QE and Stimulus set to continue even with a Trump win

QE and Stimulus set to continue even with a Trump win  By Ronan Manly – If the US presidential election is contested, appealed, and its outcome challenged, this will create near term market uncertainty, volatility and unrest. But whoever the victor, Fed QE and US government stimulus spending will continue, amid the associated destruction of the dollar and economy. All of which is gold price positive. Continue reading… 

With polling results tight in the US Presidential election, there is still concern that whatever the outcome, it will be contested, disputed, appealed, and legally challenged. The wider fear then is that such delays and disputes will create economic uncertainty, market volatility, and civil unrest for a number of weeks and perhaps for far longer.

This year’s US presidential election is perhaps the most divisive ever, and will be complicated by the use of record mail in ballots, patterns in popular versus electoral college voting, and the potential of a Supreme Court intervention. Add to this that the entire drama is taking place in a weak economic environment amid seemingly limitless injections of fiscal and monetary stimulus, and the whole thing is shaping up to be one that future historians will write about for years to come.

Not to forget the parallel House and Senate elections also happening on Election Day, whose outcomes will affect the efficiency of the next presidency both politically and economically (via the ease with which legislation can pass through Congress).

The Electoral College      

A contested presidential election is not just a theoretical possibility, and has happened as recently as 20 years ago in the 2000 Bush vs Gore race. At that time, it was only after five weeks that the US Supreme Court declared George W Bush president on 12 December 2000. That election had been held on 7 November. Delays on that occasion were due to a series of vote recounts in Florida (on which Florida’s electorate votes hinged), and an outcome only emerged after the Supreme Court blocked further recounts.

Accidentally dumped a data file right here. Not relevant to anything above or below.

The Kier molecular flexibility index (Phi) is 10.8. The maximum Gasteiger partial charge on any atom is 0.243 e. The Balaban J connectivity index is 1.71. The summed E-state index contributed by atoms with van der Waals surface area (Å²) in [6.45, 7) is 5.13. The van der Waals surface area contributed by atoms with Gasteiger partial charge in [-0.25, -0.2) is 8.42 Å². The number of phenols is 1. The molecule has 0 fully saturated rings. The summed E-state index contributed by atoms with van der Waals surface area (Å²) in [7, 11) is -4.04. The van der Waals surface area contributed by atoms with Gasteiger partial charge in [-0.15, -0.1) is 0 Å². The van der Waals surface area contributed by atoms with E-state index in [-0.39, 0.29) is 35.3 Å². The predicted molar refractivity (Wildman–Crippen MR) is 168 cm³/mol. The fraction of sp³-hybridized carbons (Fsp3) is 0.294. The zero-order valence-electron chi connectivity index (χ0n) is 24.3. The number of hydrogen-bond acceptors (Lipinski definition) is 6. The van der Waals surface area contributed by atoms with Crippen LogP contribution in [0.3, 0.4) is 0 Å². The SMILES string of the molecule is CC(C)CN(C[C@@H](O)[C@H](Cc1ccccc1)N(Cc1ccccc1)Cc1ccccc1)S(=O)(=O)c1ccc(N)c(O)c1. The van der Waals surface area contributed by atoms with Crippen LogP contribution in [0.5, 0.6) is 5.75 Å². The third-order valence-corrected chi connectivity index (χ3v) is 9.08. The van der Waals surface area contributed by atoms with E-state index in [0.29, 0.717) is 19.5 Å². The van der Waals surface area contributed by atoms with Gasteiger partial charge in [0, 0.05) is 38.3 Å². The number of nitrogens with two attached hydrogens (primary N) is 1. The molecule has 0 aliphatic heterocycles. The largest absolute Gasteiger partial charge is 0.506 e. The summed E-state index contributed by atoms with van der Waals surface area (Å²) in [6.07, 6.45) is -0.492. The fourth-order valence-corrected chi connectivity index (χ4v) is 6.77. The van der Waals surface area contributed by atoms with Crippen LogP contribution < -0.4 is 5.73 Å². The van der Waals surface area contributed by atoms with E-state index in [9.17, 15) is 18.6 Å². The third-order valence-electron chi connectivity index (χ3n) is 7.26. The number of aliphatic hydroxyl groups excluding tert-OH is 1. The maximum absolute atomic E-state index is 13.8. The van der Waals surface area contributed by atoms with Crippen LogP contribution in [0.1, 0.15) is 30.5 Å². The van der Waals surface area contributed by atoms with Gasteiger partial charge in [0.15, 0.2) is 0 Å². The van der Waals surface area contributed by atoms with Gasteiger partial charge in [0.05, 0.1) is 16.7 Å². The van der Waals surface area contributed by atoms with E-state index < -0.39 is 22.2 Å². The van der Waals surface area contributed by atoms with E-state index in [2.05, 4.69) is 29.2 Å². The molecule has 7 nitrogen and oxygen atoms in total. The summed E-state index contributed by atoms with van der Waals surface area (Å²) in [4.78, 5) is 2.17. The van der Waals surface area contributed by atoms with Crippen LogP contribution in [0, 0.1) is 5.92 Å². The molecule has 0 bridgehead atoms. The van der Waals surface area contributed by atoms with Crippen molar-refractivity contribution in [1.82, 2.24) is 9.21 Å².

While most people’s eyes glaze over at the mention of the convoluted US electoral college system, the key to remember is that the popular election vote isn’t to elect the US President, but to determine which way the electoral college electors from each state will vote on the candidates. There are 538 electoral votes up for grabs, which means a majority in the electoral college votes is 270.

Like the House or Representatives, each of the 50 US states is entitled to electoral college votes based on state population. Given that there are 435 representatives in the House of Representatives, and 2 senators per state, this gives 435 + 100 = 535. Add in 3 more electoral college votes for Washington DC and this gives 435 + 100 + 3 = 538 votes. Electors are appointed by and represent their respective parties and practically always vote to reflect the outcome of the popular vote in their state. 

Supreme Court

In 2000, Gore received more of the popular vote, but lost to Bush because George W received more electoral college votes (271 votes) following the Supreme Court decision. Likewise in 2016, while Trump received less of the popular vote than H Clinton, he received more of the electoral college vote (306 votes vs 232). So the takeaway here is that you can win less votes overall in some big populous states but still receive more electoral college votes.

If there is a close (or not so close) outcome this year in the electoral college vote, then it’s possible that there may be legal actions and appeals that will involve the Supreme Court. Currently, the Supreme Court has a 6 -3 conservative majority, three of which have been appointed by Trump. This does not necessarily that there are 6 Republican judges vs 3 Democrat judges, but if the election ends up being decided by the Supreme Court, it could cause even more public protests and delays.

Turning to the Congress elections that are also running in parallel on 3 November, these are for all 435 seats in the House of Representatives (lower house) and this year are for 35 of the seats in the Senate (upper house). The Senate currently has a Republican majority of 53 to 47. The House has a large Democrat majority. With 35 Senate seats up for election, 23 of which are Republican, voter sentiment for Trump will affect how many of these seats can be retained by the Republicans. The House of Representatives will probably retain its Democrat majority.

The new (117th) term of Congress will begin on 4 January 2021, with the  presidential inauguration slated for 20 January 2021 in Washington DC. Interestingly, a US Government shutdown is possible on 11 December as a recent stopgap spending bill for the federal government only covers spending up to 11 December. Add to the mix then the possibility that the US Government could shut down even before the new term of Congress.

Read the remainder of the article at https://www.bullionstar.com/blogs/ronan-manly/qe-and-stimulus-set-to-continue-even-with-a-trump-win/